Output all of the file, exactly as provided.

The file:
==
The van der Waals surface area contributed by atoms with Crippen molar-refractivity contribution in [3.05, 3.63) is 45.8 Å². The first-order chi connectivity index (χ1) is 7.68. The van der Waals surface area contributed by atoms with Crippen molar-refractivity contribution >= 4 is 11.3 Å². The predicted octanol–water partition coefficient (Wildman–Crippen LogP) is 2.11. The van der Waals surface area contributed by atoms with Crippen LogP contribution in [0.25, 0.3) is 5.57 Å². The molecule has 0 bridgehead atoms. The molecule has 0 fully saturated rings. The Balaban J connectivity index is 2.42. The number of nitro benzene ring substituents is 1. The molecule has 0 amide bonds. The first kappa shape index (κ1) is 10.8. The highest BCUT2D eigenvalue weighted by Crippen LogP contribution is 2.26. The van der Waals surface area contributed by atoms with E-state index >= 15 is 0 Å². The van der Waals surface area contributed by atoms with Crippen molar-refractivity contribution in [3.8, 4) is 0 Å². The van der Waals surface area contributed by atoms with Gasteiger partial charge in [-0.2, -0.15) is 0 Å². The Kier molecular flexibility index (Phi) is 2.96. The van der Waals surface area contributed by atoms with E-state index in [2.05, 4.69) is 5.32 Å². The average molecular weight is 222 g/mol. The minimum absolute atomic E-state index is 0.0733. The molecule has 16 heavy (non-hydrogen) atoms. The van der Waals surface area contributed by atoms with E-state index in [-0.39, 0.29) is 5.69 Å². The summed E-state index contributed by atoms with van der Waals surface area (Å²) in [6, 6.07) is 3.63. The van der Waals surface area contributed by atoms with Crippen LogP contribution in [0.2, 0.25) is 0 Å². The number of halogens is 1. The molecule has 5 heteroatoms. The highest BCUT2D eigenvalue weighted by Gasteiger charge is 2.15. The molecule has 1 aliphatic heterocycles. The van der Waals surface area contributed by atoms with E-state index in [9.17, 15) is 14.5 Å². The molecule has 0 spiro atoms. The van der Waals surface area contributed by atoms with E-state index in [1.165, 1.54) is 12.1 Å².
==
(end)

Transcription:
The van der Waals surface area contributed by atoms with Crippen molar-refractivity contribution in [3.05, 3.63) is 45.8 Å². The first-order chi connectivity index (χ1) is 7.68. The van der Waals surface area contributed by atoms with Crippen molar-refractivity contribution >= 4 is 11.3 Å². The predicted octanol–water partition coefficient (Wildman–Crippen LogP) is 2.11. The van der Waals surface area contributed by atoms with Crippen LogP contribution in [0.25, 0.3) is 5.57 Å². The molecule has 0 bridgehead atoms. The molecule has 0 fully saturated rings. The Balaban J connectivity index is 2.42. The number of nitro benzene ring substituents is 1. The molecule has 0 amide bonds. The first kappa shape index (κ1) is 10.8. The highest BCUT2D eigenvalue weighted by Crippen LogP contribution is 2.26. The van der Waals surface area contributed by atoms with E-state index >= 15 is 0 Å². The van der Waals surface area contributed by atoms with Crippen molar-refractivity contribution in [3.8, 4) is 0 Å². The van der Waals surface area contributed by atoms with Gasteiger partial charge in [-0.2, -0.15) is 0 Å². The Kier molecular flexibility index (Phi) is 2.96. The van der Waals surface area contributed by atoms with E-state index in [2.05, 4.69) is 5.32 Å². The average molecular weight is 222 g/mol. The minimum absolute atomic E-state index is 0.0733. The molecule has 16 heavy (non-hydrogen) atoms. The van der Waals surface area contributed by atoms with E-state index in [-0.39, 0.29) is 5.69 Å². The summed E-state index contributed by atoms with van der Waals surface area (Å²) in [6, 6.07) is 3.63. The van der Waals surface area contributed by atoms with Crippen LogP contribution in [0.2, 0.25) is 0 Å². The number of halogens is 1. The molecule has 5 heteroatoms. The highest BCUT2D eigenvalue weighted by Gasteiger charge is 2.15. The molecule has 1 aliphatic heterocycles. The van der Waals surface area contributed by atoms with E-state index in [9.17, 15) is 14.5 Å². The molecule has 0 spiro atoms. The van der Waals surface area contributed by atoms with E-state index in [1.165, 1.54) is 12.1 Å².